In its embrace of formal conservatism, the film echoes Milk, Gus Van Sant’s 2008 tribute to San Francisco’s pioneering gay municipal politician Harvey Milk. It was true to the approach of his subject that Van Sant adopted an easily digestible formal strategy in the name of a progressive expansion of empathy, and something similar but different is at work here.

In the case of Milk (which drew heavily on Rob Epstein’s documentary The Times of Harvey Milk, released in 1984 during Pride’s period setting), the form was biopic and the apt tone one of inspirational martyrdom. In this culture-clash affair, it’s an unmistakably British appeal to down-to-earth humour, eccentricity and a sense of fair play. (This is surely the first film in which an old dear chirps: “Dai, your gays are here!”) The focus ranges across a dozen characters rather than a single salutary figure – from the nervy adolescent closet case living with his parents to the feisty young campaigner, the warmly no-nonsense village organiser and the bigoted busybody. (Village life is more or less matriarchal.)

Miner key: Jessica Gunning as Sian and Imelda Staunton as Hefina

Miner key: Jessica Gunning as Sian and Imelda Staunton as Hefina

This compounds the sense that Pride belongs in a lineage, reaching back to Ealing, of plucky British comedies in which sleeves are rolled up, offbeat friendships forged and true colours revealed while potentially contentious social subjects hover around the edge of the frame; titles such as Personal Services (1987), Beautiful Thing (1996), Brassed Off (1996), The Full Monty (1997) and East Is East (1999) come to mind, as well as some Ken Loach.

Yet the deft handling of its extended company perhaps also speaks to the project’s theatrical pedigree – the screenplay is by Stephen Beresford, writer of the National Theatre’s The Last of the Haussmans, and Warchus is Kevin Spacey’s successor as creative director of the London Old Vic (as well as director of the largely forgotten 1999 feature adaptation of Sam Shepard’s Simpatico). In general, a balance is well maintained between a rousing sense of mission and individual lessons learnt and challenges overcome.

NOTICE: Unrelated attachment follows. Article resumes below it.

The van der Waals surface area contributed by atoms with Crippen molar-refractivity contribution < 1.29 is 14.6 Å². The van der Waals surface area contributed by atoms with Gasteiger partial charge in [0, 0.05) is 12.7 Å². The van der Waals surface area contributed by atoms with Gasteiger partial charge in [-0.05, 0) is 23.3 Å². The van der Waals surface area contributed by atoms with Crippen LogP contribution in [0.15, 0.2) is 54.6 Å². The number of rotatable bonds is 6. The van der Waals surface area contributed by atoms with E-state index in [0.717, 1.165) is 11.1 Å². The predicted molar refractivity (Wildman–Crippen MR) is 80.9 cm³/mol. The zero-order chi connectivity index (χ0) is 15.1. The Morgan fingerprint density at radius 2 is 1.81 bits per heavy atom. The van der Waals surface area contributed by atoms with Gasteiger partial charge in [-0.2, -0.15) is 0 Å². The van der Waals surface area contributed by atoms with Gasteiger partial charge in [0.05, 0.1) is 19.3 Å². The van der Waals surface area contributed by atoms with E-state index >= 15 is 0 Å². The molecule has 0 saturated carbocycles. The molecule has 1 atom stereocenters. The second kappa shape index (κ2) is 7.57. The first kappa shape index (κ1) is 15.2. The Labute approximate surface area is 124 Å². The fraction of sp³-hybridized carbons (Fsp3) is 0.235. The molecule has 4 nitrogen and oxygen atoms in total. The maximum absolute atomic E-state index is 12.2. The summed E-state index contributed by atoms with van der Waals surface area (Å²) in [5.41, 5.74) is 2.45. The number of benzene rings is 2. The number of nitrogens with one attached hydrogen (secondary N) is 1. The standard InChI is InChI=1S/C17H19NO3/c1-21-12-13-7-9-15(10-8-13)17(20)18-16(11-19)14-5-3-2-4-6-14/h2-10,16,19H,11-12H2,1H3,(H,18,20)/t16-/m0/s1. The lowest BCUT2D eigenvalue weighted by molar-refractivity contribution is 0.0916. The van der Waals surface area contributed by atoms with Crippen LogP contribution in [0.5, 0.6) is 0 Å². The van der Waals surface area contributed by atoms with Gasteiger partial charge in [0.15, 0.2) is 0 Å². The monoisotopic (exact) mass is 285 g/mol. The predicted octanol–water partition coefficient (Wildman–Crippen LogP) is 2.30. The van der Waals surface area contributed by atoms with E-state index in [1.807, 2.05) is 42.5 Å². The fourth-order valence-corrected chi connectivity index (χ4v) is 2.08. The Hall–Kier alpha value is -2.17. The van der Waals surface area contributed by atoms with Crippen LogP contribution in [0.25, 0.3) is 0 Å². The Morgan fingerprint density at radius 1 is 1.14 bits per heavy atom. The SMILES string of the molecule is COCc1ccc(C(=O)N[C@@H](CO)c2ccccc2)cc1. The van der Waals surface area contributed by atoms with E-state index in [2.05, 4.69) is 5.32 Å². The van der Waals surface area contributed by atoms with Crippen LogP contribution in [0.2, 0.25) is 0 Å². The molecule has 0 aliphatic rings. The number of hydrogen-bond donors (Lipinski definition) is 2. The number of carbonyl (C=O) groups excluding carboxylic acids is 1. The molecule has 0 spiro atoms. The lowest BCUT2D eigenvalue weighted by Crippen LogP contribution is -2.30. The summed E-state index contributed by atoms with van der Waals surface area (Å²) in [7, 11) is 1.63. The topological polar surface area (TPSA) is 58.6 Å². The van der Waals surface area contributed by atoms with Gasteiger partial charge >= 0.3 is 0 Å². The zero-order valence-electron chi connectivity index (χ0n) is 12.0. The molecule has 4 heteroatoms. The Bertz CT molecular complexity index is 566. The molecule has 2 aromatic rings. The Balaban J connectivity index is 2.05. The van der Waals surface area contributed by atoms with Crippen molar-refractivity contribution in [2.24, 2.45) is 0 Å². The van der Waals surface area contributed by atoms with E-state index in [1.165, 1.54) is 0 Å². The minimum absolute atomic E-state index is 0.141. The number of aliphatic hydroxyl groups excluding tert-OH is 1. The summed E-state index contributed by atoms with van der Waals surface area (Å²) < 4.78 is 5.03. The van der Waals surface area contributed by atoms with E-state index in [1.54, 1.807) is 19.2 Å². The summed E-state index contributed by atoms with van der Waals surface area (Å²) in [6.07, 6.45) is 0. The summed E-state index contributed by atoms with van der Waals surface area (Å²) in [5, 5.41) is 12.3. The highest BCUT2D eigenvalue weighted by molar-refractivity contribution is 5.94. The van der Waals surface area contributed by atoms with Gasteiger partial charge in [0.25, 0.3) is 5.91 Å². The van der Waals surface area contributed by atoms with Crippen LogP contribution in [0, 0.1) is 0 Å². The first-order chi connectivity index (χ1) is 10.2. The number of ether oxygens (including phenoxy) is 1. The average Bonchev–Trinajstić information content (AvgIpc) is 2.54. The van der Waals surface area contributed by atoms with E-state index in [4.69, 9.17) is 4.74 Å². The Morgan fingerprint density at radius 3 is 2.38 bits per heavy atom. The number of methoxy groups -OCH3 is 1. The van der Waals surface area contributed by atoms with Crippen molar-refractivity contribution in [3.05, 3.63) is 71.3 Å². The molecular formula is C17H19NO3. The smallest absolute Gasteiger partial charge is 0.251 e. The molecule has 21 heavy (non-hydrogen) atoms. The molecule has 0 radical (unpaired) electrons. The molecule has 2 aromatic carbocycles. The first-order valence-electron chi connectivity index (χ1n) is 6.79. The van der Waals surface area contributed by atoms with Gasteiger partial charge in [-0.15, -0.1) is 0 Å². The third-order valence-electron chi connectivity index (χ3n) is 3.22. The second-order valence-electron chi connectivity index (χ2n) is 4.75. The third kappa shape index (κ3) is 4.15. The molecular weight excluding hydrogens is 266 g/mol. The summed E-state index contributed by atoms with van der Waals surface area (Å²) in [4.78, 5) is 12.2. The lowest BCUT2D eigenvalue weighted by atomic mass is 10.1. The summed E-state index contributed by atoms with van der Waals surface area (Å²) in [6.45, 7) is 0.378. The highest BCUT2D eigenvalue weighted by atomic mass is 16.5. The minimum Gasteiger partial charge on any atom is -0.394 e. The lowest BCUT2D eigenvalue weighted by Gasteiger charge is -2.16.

The shape of the story is not so much a triumphal arc with a tragic falling-off as a cycle of advances and retreats that’s seen to extend back to earlier decades and forward to the present and beyond. This does result in a somewhat episodic feel by classical standards, especially in the final act, but makes a pleasant change from narratives of implausibly blunt and final personal transformation. The plot isn’t driven by budding romances or seething personal vendettas; this is very much a story about public actions rather than private feelings. Or rather, the personal is invariably political: not only is one leading character’s first kiss not the beginning of a romance, it’s timed to coincide with the rousing finale of a speech about solidarity.

Solidarity, in fact, is what the picture is about. If there’s little explosive violence here, there’s still shock and indignation in the quotidian belittlement of both constituencies – miners and gay people – by those in power. Small moments of thoughtless homophobia and union-bashing stick in the craw, successfully engendering empathy across apparently wide distances. In essence, Pride is a feelgood treatise on intersectionality, the utterly timely idea that systems of oppression and discrimination inevitably overlap and are most fruitfully considered and confronted in relation to one another. Or, to put it another way, disco and brass bands might go together better than you’d expect.